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Title: Microbial growth and the effects of mild acidification and preservatives in refrigerated sweetpotato puree

item Perez Diaz, Ilenys
item Truong, Van Den
item Webber, Ashlee
item McFeeters, Roger

Submitted to: Journal of Food Protection
Publication Type: Peer Reviewed Journal
Publication Acceptance Date: 10/20/2007
Publication Date: 3/1/2008
Citation: Perez Diaz, I.M., Truong, V., Webber, A.M., McFeeters, R.F. 2008. Microbial growth and the effects of mild acidification and preservatives in refrigerated sweetpotato puree. Journal of Food Protection. 71(3):639-642.

Interpretive Summary: Currently, canning and freezing are well-established methods for the processing and distribution of sweetpotato purees. While canned purees lose nutrients due to the excessive thermal treatment, frozen purees require considerable investment in distribution and storage. With these constraints, there is interest in production of refrigerated sweetpotato purees. Although, most microorganisms present on the raw root will be killed during production of the puree to be refrigerated, there is the potential for post production contamination by both pathogenic and non-pathogenic bacteria. Therefore, the capability of sweetpotato puree to sustain growth of pathogenic bacteria was studied. Bacteria that can cause human illness were capable of growing in the refrigerated sweetpotato puree. However, addition of preservatives commonly used in foods, like sorbic acid, benzoic acid and citric acid prevented growth of these bacteria in the refrigerated sweet potato puree.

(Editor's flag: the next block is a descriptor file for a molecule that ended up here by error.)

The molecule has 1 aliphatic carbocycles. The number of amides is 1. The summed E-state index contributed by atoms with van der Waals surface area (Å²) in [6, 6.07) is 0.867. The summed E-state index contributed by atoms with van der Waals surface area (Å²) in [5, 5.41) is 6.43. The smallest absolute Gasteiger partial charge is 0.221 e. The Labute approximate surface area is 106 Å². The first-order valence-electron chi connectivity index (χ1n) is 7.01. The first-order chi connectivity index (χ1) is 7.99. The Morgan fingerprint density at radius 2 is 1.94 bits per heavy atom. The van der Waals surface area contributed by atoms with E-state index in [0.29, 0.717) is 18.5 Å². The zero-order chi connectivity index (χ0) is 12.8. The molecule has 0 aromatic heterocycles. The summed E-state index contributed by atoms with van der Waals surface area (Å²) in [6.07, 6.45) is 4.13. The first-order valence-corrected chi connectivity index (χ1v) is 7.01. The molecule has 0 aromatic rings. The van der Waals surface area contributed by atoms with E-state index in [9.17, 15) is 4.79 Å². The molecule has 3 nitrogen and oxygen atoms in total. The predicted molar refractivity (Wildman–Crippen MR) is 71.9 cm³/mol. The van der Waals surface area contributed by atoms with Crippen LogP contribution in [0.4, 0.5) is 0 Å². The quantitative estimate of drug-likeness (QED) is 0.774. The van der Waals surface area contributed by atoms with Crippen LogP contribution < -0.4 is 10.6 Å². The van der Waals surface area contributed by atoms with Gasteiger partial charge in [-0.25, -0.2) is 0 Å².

Technical Abstract: Refrigerated sweetpotato puree is a convenient form of this vegetable to be used as an ingredient in formulated foods. The microbiology of refrigerated sweetpotato puree during storage for up to 5 weeks, was evaluated. Since puree is made by comminuting steam cooked sweetpotatoes prior to refrigeration, microbial counts during the storage period were below the detection limit. However, if post processing microbial contamination of the puree were to happen, growth could proceed. Inoculation of sweetpotato puree stored at 4°C with 10^6 CFU/ml of common infectious pathogens resulted in a 3-log increase in Listeria monocytogenes and a 1-log increase in E. coli O157:H7 and Salmonella spp., after 3 weeks storage. Supplementation of the sweetpotato puree with 0.06% (w/v) sorbic acid or benzoic acid prevented growth of L. monocytogenes during storage at 4°C. Mild acidification of the sweetpotato puree to pH 4.2 with citric acid also prevented growth of L. monocytogenes during storage at 4°C